Patricia Walker knew her husband, Rob, was cheating.
All the signs were there. Suddenly he had new interests, was talking about subjects she had never even known he cared about, and was spending a lot of time chatting on the computer. But the last straw was when he suggested they go to a fondue restaurant that he had heard had a great dessert.
“This is a guy who before would eat a burger every night of his life if he could. No man suggests a fondue restaurant to his friend” Patricia pointed out. “That had to come from another woman, and a pretty persuasive one at that.”
Convinced that her husband had met someone on-line, she installed a hidden key logger on their home computer. It secretly recorded every keystroke her husband made and then saved a report to the hard drive for her to read later. Sure enough, it seemed to show that he had been having long chats with another woman on a wide range of subjects. Armed with the evidence, she confronted him.
That’s when the twist happened. He hadn’t been talking to another woman, at least the flesh and blood kind. He had been testing a new piece of software that builds virtual women and allows you to talk with them through your computer. While software that simulates on-line chatting has been around for years, it has been just recently that the technology has broken through to the point where it could now develop virtual humans with distinct personalities, histories, and memory. CyberPunk Software has been testing a new version of this technology in their software called Virtual Woman Millennium for an upcoming release, and Rob had been trying it out.
The log of their conversations had been so real sounding that Patricia had been convinced it was another woman. They had discussed their interests and dislikes, talked about their friends, and even chatted about that fondue restaurant.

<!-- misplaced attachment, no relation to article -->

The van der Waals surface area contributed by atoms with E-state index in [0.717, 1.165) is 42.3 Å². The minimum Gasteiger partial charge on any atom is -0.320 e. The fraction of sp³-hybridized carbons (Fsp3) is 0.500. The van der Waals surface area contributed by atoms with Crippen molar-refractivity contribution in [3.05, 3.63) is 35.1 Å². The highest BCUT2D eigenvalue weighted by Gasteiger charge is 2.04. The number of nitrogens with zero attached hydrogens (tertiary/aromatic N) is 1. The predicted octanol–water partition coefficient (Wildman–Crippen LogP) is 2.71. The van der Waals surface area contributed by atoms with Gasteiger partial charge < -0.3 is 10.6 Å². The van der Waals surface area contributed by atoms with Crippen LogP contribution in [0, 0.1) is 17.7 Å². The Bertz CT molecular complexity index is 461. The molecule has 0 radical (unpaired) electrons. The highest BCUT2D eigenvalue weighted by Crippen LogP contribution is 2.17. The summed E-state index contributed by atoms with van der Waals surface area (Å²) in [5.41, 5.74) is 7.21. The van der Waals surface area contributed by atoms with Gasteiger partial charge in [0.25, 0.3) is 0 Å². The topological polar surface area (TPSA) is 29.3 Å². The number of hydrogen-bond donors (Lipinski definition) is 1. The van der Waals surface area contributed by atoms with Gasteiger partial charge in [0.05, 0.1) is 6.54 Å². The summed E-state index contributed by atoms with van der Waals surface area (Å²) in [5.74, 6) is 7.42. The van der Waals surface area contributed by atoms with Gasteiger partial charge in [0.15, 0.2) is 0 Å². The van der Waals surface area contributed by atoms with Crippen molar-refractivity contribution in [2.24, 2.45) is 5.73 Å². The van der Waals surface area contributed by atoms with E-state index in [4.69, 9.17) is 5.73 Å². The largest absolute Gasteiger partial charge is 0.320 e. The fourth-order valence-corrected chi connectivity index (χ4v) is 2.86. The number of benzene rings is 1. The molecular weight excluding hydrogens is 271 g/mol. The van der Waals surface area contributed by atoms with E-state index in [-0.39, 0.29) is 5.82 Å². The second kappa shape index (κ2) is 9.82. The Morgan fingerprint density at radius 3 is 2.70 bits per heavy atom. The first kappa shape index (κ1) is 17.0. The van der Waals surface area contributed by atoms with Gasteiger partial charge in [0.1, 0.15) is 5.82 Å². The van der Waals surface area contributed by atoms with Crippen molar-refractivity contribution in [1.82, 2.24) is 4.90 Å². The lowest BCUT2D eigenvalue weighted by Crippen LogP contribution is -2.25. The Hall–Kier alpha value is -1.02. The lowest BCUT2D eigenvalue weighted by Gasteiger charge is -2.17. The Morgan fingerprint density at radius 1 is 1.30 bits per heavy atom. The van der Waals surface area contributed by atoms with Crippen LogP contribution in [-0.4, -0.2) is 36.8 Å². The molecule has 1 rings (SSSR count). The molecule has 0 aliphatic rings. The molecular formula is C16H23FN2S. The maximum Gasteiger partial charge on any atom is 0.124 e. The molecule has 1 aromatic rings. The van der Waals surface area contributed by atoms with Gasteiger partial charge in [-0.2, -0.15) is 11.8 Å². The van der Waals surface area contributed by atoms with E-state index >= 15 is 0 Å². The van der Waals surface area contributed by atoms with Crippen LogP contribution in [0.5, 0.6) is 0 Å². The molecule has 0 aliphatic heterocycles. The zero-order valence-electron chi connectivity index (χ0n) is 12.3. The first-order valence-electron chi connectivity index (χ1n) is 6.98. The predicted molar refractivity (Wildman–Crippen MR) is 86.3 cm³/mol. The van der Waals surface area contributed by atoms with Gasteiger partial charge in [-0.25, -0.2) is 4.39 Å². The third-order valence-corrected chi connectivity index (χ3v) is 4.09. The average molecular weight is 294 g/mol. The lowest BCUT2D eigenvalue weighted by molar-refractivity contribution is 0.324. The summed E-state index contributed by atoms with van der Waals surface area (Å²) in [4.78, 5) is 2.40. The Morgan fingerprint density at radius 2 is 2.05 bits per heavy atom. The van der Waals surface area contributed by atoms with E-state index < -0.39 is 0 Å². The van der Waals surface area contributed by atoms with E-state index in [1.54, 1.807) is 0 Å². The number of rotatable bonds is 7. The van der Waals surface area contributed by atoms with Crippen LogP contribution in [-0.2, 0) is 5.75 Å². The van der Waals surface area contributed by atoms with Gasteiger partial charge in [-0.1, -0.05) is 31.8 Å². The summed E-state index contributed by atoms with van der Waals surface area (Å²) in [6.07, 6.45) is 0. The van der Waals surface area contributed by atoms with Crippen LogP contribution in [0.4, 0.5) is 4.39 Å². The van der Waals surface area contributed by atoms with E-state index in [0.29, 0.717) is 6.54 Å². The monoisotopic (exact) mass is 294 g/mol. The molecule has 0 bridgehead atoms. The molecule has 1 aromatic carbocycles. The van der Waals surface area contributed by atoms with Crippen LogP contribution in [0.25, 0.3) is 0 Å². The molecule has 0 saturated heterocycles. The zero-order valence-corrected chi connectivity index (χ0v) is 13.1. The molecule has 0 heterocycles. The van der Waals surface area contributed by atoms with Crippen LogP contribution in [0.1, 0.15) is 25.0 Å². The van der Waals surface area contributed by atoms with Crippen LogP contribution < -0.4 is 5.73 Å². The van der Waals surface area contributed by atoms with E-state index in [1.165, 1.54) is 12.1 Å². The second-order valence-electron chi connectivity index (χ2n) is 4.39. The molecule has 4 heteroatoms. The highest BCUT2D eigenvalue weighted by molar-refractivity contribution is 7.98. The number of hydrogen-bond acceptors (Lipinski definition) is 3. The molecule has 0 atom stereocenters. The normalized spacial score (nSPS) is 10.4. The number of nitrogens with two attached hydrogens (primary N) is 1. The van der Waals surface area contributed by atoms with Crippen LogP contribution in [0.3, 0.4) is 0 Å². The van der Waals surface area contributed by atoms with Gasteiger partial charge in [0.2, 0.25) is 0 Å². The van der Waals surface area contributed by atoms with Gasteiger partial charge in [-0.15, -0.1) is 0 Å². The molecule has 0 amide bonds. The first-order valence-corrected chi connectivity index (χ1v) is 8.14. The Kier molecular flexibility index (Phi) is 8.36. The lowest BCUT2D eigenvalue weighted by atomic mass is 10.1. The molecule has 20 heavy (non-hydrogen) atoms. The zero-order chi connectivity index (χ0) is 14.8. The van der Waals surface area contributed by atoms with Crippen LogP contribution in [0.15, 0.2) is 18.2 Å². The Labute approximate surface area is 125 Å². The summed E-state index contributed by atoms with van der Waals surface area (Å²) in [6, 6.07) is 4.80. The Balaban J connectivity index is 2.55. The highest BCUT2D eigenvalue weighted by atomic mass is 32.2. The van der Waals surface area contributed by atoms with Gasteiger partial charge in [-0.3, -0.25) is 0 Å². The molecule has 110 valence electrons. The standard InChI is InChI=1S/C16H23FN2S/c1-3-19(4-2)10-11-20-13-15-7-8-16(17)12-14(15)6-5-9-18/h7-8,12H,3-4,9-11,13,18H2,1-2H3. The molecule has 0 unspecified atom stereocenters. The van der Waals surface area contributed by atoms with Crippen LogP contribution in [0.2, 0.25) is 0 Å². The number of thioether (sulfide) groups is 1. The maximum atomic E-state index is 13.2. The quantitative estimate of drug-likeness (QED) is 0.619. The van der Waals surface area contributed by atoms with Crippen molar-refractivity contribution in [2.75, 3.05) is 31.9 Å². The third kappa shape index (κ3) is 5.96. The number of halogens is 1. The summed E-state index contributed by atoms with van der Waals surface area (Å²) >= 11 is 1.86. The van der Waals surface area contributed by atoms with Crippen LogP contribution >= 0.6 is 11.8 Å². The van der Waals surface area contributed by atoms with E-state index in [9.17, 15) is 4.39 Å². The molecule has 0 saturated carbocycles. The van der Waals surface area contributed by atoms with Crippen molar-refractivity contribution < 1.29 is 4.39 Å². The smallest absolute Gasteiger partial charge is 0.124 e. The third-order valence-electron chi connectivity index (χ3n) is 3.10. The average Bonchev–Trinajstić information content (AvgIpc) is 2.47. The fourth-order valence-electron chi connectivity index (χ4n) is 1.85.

Experts disagree on whether this upcoming technology is a good thing, and what the ethical consequences are. Howard Rasben of Pennsylvania Ethics in Media feels the implications are troublesome. “If this kind of software involves the forming of a significant relationship with another person outside of your committed one, it is cheating, plain and simple,” he said when interviewed. However, Dr. Sharon Cove of the Pran Center for Technology disagrees. “There’s no long term negative consequences to this,” she said. “The virtual relationship can’t be fulfilled physically, and he obviously isn’t going to leave his wife to run off with a virtual woman. I’d be more concerned if he was actively hiding it from his wife.”
The software developers at CyberPunk Software, who have been testing the new version of Virtual Woman with a handful of selected testers, aren’t surprised by the controversy the software has started, even in its pre-release form. “We knew we had something when people started e-mailing in asking for phone numbers of virtual women they had just talked to,” said Nancy, who heads up software testing for the company. “When we had to halt the testing briefly a month ago to update the code we got a lot of complaints. People felt as if they had been cut off from one of their best friends.”
In fact Dr. Cove, after trying out the software for herself, points out that talking to a virtual human that responds and challenges you realistically could bring increased sensitivity to a partner’s needs and actually increase the intimacy in the relationship. “As long as her husband isn’t playing it obsessively and brings what he learned from it back home to his wife, it’s a positive thing.”
Patricia Walker might tend to agree. “The Fondue restaurant was actually a really good idea, and the chocolate dessert was awesome. I told him if his virtual woman made any other suggestions like that he should pay attention.”
She soon might be able to ask for herself. CyberPunk Software is also testing a virtual man add on for their program.